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mymodernmet:

The Abyss Table is a stunning coffee table that mimics the depths of the ocean with stacked layers of wood and glass. Made by London-based furniture design company Duffy London, the limited-edition piece comes with the hefty price tag of £5,800 (nearly $10,000).

(via lushious)

(Source: iraffiruse, via neenya)

Detective Comics #32 (2014)

(Source: imraardeen, via ironspy)

davidmalki:

In 2009, I wrote this comic strip!
Then, lots of people asked for the bumper sticker pictured in the comic – “I was an honor student; I don’t know what happened” – so I made it too!
There is a particular trajectory that sometimes happens with funny phrases. They become popular; then they become common; then they become anonymous.
Recently I was talking with someone who started a new T-shirt website. Their designs were all copies of common slogans, including one that originated with a friend of mine. I pointed this out to them, and they honestly didn’t see the difference between someone specific having created a particular design, and anyone at all being able to make and sell their own version of it because they saw it out in the world somewhere.
Think of any slogan you’ve seen on multiple different T-shirts or stickers, in gift shops, or at conventions, or in truck stops, or tourist stores. Who was the first person to think of the phrase “FBI – Female Body Inspector”? I don’t know how you’d ever find that out.
If you were to put that on a shirt of your own, nobody would stop you. It’s neither novel nor artful, but you could do it all you like. To be unique, you’d have to drill down the parody well even further – e.g., Flannel & Beard Inspector.
But somebody did come up with that phrase, and somebody was the first to put it on a T-shirt, and somebody else did copy them. The phrase “female body inspector” is not trademarked in the United States, according to a USPTO search I just did.
So, because there’s no trademark, and the originator is not vigorously pursuing copyright claims against other versions, it’s essentially impossible now for anyone to claim ownership of it. (Unless someone trademarked a particular visual design incorporating those words – but the only reason I could think of for that would be if it were in a TV show or something, and featured a character or something else from the show.)
Maybe that’s okay! Maybe the culture is benefited by everyone in the world being allowed to make “Female Body Inspector” T-shirts to their hearts’ content. It’s not something I personally want to buy, or wear, or make; I don’t want to hawk anything that I don’t feel is original or artful, and also, come on. But maybe the ability to sell that design royalty-free is what’s keeping horrible tourist shops in business. God bless them, may they sell sleepy-sombrero-man vulgar cactus pots until the earth opens up to swallow them whole.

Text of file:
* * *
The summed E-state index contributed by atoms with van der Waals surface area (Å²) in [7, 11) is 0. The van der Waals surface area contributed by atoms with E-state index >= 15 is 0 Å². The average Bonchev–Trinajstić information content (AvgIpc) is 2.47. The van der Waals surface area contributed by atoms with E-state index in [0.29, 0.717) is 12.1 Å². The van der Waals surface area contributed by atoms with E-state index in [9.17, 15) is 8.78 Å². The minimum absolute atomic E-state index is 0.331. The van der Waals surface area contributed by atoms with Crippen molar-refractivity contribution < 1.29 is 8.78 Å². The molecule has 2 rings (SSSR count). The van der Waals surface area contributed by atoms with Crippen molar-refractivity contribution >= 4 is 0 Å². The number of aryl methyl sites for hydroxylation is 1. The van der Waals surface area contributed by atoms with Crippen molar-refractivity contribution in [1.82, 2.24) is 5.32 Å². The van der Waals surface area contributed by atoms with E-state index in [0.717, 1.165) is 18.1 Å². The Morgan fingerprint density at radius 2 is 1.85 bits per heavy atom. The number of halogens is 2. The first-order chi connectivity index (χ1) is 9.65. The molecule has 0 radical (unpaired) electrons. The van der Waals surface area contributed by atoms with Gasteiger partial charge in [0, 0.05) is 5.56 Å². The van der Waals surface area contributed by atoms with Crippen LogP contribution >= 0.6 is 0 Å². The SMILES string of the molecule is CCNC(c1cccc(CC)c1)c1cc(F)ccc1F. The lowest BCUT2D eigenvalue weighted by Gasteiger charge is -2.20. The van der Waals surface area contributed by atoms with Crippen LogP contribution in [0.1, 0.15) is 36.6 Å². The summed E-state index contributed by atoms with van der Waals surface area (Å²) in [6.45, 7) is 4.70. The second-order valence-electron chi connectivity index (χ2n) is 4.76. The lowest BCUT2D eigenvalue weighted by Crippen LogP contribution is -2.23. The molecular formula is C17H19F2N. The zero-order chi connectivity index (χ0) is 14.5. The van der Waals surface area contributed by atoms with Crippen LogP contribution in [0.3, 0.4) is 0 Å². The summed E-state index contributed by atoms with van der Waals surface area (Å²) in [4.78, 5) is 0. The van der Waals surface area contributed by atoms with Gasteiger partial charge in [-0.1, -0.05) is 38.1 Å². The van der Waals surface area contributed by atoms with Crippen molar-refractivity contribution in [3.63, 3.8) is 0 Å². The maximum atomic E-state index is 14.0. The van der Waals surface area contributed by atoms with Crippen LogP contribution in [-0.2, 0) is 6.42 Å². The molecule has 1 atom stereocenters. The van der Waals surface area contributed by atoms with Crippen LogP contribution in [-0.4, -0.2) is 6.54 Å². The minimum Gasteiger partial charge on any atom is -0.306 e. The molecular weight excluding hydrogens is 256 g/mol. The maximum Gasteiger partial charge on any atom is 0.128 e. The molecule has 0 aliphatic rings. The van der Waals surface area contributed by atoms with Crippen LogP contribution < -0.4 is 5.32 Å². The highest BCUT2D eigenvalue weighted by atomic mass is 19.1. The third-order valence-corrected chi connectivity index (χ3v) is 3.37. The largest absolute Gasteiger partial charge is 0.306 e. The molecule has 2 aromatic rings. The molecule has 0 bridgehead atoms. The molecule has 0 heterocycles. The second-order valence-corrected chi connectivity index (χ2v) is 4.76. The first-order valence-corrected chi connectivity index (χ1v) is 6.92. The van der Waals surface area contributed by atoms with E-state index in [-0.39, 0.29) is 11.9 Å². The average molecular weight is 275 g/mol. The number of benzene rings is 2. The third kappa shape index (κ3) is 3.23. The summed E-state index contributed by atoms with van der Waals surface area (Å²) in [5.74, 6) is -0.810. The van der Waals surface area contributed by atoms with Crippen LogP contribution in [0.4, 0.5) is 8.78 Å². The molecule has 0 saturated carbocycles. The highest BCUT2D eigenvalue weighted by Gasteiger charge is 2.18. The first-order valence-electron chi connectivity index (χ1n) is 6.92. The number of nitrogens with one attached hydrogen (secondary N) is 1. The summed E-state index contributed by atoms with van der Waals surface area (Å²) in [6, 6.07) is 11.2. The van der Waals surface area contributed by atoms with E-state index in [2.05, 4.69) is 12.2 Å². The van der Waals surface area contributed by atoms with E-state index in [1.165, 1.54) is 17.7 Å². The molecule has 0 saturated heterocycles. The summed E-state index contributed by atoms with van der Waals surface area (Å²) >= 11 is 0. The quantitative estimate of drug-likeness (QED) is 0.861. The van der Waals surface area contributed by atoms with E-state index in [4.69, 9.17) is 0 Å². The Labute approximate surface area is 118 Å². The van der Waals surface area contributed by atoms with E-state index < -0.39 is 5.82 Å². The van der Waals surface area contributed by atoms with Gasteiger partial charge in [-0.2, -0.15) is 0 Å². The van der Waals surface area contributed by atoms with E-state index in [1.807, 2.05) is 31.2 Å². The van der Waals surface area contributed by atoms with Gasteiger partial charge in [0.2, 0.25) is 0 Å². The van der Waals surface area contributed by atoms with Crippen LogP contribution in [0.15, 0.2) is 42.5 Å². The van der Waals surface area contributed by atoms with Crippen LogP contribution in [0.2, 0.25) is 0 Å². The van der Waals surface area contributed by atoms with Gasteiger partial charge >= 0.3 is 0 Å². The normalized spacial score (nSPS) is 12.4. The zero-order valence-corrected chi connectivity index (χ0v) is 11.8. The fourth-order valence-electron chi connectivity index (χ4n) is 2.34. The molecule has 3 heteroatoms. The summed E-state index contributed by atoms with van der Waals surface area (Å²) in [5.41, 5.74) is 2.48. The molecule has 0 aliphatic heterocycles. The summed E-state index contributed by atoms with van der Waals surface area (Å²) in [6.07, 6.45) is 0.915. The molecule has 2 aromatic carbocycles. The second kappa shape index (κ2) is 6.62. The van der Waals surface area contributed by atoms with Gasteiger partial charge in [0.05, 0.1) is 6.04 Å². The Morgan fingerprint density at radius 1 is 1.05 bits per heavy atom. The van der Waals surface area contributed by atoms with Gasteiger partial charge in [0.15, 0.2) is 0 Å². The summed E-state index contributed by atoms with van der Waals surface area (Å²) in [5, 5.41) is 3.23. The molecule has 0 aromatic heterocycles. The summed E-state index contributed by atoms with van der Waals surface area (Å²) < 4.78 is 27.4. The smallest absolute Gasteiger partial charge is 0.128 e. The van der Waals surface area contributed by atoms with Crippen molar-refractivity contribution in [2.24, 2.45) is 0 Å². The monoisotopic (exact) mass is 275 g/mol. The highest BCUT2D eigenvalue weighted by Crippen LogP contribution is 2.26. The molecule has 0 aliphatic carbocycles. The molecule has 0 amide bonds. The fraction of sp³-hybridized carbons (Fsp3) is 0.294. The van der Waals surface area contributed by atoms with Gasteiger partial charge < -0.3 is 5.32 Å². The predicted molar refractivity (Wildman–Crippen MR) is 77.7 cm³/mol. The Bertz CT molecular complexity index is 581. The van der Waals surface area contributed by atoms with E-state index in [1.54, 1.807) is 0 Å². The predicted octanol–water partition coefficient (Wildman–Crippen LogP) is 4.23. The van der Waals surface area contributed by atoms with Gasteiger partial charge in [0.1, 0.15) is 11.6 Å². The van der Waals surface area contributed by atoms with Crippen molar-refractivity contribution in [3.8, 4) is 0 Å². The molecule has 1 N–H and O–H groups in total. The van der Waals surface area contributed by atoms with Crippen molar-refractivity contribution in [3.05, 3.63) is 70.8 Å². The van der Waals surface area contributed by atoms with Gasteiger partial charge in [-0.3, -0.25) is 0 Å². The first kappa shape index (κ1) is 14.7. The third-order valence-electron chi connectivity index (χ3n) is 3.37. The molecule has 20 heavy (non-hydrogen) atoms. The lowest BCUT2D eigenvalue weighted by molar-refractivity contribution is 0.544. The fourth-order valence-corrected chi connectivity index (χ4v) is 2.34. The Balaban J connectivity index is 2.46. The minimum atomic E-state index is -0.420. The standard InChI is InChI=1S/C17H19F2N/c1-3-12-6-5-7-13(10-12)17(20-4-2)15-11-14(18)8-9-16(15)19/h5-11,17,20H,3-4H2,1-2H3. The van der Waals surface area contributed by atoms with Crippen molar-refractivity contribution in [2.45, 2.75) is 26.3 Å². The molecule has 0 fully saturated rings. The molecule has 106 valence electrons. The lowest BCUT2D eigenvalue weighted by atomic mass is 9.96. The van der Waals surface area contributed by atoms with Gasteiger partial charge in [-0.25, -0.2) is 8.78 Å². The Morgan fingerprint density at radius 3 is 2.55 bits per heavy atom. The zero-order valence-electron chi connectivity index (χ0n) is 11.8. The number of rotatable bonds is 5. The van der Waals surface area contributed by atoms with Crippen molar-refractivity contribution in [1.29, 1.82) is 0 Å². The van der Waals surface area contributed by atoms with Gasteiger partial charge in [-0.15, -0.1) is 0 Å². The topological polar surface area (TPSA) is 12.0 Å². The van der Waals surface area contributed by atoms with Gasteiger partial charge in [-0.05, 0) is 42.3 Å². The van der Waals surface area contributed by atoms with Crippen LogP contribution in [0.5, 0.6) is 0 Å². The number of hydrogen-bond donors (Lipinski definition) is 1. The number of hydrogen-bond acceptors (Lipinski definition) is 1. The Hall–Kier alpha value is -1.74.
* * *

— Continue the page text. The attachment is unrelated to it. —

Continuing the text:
ANYWAY. I made the above sticker. People rip it off all the time. But yesterday I found a Zazzle seller who went one amazingly lazy step further:

They didn’t quite copy my slogan, they just put my own photograph of the product onto a series of mugs.
Probably they found the photo on imgur or somewhere, and so to them it’s just one more anonymous piece of fodder to be mindlessly thrown onto every imaginable print-on-demand item in the vain hope of making a few pennies here, a few pennies there. The only real winner is probably Zazzle. 
I complained about these other Zazzle products using my slogan, but I don’t know if they’ll side with me – when it comes to copyright claims, trying to prove ownership of an un-trademarked slogan presents a certain burden. I do think this particular claim (about the product above) is a good one since they’re literally using my photograph, and photographs are protected under copyright.
It’s worth fighting because having “vigorously defended” one’s intellectual property is a necessary part of proving in court (if it were to ever come to that) that your IP qualifies for protection in the first place, as opposed to being simply lost to the public commons like “Female Body Inspector.”
Besides spending loads of money on trademarks or truckloads of money on litigation, though, there’s little any of us can do. We can send emails, we can make snarky tweets, we can hover over our ideas like dragons on a pile of gold.
But in the end, speaking completely pragmatically, the best way to ensure one’s creative livelihood even in an age where ideas are so easily copyable is to always be creating, always coming up with new ideas. Staying one step ahead.
It’s with that in mind that I’d like to present for sale an all-new, original mug design. Check it out on Zazzle.